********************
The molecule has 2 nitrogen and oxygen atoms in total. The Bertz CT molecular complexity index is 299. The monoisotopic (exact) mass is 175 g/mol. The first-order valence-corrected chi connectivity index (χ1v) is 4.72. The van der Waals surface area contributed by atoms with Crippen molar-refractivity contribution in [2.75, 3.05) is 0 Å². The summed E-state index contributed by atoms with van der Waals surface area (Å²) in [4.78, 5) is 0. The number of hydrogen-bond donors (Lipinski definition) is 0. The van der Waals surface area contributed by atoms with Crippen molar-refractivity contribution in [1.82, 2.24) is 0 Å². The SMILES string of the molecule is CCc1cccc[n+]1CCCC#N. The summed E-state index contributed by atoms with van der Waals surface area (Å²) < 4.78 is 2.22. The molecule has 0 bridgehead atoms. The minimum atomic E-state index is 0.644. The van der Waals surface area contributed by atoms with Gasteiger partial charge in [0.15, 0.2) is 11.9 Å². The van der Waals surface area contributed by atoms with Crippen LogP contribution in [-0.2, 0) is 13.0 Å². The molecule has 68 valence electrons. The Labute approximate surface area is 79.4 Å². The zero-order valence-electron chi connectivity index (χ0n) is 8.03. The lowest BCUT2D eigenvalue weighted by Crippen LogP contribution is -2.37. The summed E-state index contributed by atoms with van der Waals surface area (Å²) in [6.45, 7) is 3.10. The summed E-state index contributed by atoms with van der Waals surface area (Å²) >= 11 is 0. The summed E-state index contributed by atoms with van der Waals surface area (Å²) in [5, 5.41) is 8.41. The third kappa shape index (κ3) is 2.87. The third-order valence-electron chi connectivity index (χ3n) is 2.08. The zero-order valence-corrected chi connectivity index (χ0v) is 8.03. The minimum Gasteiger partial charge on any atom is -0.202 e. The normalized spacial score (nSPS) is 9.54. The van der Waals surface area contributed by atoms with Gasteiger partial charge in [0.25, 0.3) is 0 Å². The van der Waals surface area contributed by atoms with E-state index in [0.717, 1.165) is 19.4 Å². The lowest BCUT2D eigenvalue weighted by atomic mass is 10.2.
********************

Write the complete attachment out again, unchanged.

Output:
The molecule has 2 nitrogen and oxygen atoms in total. The Bertz CT molecular complexity index is 299. The monoisotopic (exact) mass is 175 g/mol. The first-order valence-corrected chi connectivity index (χ1v) is 4.72. The van der Waals surface area contributed by atoms with Crippen molar-refractivity contribution in [2.75, 3.05) is 0 Å². The summed E-state index contributed by atoms with van der Waals surface area (Å²) in [4.78, 5) is 0. The number of hydrogen-bond donors (Lipinski definition) is 0. The van der Waals surface area contributed by atoms with Crippen molar-refractivity contribution in [1.82, 2.24) is 0 Å². The SMILES string of the molecule is CCc1cccc[n+]1CCCC#N. The summed E-state index contributed by atoms with van der Waals surface area (Å²) < 4.78 is 2.22. The molecule has 0 bridgehead atoms. The minimum atomic E-state index is 0.644. The van der Waals surface area contributed by atoms with Gasteiger partial charge in [0.15, 0.2) is 11.9 Å². The van der Waals surface area contributed by atoms with Crippen LogP contribution in [-0.2, 0) is 13.0 Å². The molecule has 68 valence electrons. The Labute approximate surface area is 79.4 Å². The zero-order valence-electron chi connectivity index (χ0n) is 8.03. The lowest BCUT2D eigenvalue weighted by Crippen LogP contribution is -2.37. The summed E-state index contributed by atoms with van der Waals surface area (Å²) in [6.45, 7) is 3.10. The summed E-state index contributed by atoms with van der Waals surface area (Å²) >= 11 is 0. The summed E-state index contributed by atoms with van der Waals surface area (Å²) in [5, 5.41) is 8.41. The third kappa shape index (κ3) is 2.87. The third-order valence-electron chi connectivity index (χ3n) is 2.08. The zero-order valence-corrected chi connectivity index (χ0v) is 8.03. The minimum Gasteiger partial charge on any atom is -0.202 e. The normalized spacial score (nSPS) is 9.54. The van der Waals surface area contributed by atoms with Gasteiger partial charge in [0.25, 0.3) is 0 Å². The van der Waals surface area contributed by atoms with E-state index in [0.717, 1.165) is 19.4 Å². The lowest BCUT2D eigenvalue weighted by atomic mass is 10.2.